There are four things Mrs. Beckett could do immediately. First, she could signal her intention to lead an effort to bring the crisis in Burma to the UN Security Council agenda next month. This has been called for by many around the world – from a group of ASEAN Parliamentarians to Human Rights Watch, Amnesty International, the International Confederation of Free Trade Unions, Church World Service and Refugees International. Denmark has the Presidency in June, so she could lobby her Danish counter-part to be pro-active in bringing Burma forward for discussion. She could talk to China and Russia, to persuade them not to use their veto. The proposal in the Havel-Tutu report is for a moderate resolution – that would require the SPDC to enter into tripartite dialogue with the democracy and ethnic groups, release all political prisoners, and open up the country to humanitarian aid and human rights organisations. After numerous General Assembly and Human Rights Commission resolutions on Burma, it is time for a legally binding and enforceable resolution – which only the Security Council can pass. So far, Kofi Annan and the UN Secretariat have not said a word about the current crisis. Just as he and others failed to deal with Rwanda before it was too late, so he has remained silent on the situation in eastern Burma. Mrs. Beckett could help change that.
Second, she could look at how the UK can go above and beyond the current pathetic EU Common Position on Burma. While civilians were being slaughtered last week, the EU Common Position was renewed – as it is, not strengthened at all.
The EU Common
Position’s key features are:
arms embargo and a ban on non-humanitarian aid – welcome, but insignificant given that
China and Russia provide most of the regime’s arms.
visa ban – known as a “shopping ban” because of the exemptions for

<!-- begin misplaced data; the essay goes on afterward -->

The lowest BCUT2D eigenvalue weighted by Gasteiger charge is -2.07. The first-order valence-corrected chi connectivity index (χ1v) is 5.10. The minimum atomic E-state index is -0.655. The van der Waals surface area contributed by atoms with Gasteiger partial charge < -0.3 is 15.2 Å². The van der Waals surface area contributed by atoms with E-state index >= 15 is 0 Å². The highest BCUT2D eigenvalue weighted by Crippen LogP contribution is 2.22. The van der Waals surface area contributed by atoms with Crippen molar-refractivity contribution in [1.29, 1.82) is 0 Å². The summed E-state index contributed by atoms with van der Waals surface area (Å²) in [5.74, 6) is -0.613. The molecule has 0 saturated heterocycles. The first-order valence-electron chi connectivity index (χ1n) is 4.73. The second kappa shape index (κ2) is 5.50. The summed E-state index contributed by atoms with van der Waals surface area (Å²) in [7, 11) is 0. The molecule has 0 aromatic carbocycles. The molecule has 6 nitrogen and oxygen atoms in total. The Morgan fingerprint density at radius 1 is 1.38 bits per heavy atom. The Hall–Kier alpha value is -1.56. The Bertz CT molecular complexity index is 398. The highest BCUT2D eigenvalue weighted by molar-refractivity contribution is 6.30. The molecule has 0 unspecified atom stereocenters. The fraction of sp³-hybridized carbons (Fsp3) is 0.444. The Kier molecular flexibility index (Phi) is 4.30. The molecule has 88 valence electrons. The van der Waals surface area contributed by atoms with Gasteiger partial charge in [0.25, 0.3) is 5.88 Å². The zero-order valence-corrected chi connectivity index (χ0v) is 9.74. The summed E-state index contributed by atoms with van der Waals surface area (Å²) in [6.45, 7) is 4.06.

international summits. The Generals tend to shop in
Singapore, rather than Paris.
asset freeze – which has
frozen the grand total of £4,000, across all 25 EU member states.
ban on investment by EU companies in named State-owned enterprises – at first
glance, a hint of muscle by the EU, but on closer investigation another typical
fudge. Under Burmese law foreign companies cannot invest in
State-owned enterprises – so the EU has banned something that cannot be done
anyway. And on the list of prohibited companies are a pineapple juice factory
and a tailor shop – but not the oil, gas, timber or gem sectors. The Generals are
propped up by TOTAL oil, not by tropical fruit juice.
Third, there is increasing evidence that war crimes,
crimes against humanity and attempted genocide are being perpetrated in
creating a UN Commission of Inquiry into these crimes, or referring
a case to the International Court of Justice.
And fourth, the
democracy-building projects. Currently, the UK provides £120,000 to a survey of
wild bats in Burma, but not a penny to the brave indigenous Burmese human
rights documentation, dissemination and education groups (such as the KHRG and CHRO). We should be funding them, as well as broadcasters
such as the Democratic Voice of Burma, and national reconciliation projects.
Two weeks ago, the Conservative Human Rights
Commission held its first hearing, on
Hague’s speech putting human rights at the heart of foreign policy, and a call
from Shan activist Charm Tong to us: “Please don’t give up on democracy and
human rights”. Charm
Tong met David Cameron the previous day, and Jack Straw the day
after the hearing. Jack Straw promised to support the effort to bring
Beckett should fulfil that promise she has inherited – and go further.
I have travelled in the conflict zones of eastern Burma many times, and to the western borders too. I will never forget walking around a village of internally displaced people in Karen State, rife with malnutrition, malaria and preventable disease, and seeing hanging on the wall of a bamboo hut a banner with the question: “Are you for democracy or dictatorship?” That is a question Mrs. Beckett must answer. Ringing in my ears are the words of a 15 year-old Shan boy who had seen his parents killed and his village burned, and had been taken for forced labour. As he looked into my eyes, he said: “Please, tell the world to put pressure on the regime to stop killing its people. Tell the world not to forget us.” That is what I have been doing – but the world has not been listening. Mrs Beckett, your time to change that has come.
Related articles: GoldList: Ben Rogers, recent Times letter and Times article on Burma, Charm Tong Jack Straw and senior Conservatives, Events report on Hague’s speech at the Conservative hearing on Burma, buy "A Land Without Evil: Stopping the Genocide of
Burma’s Karen People".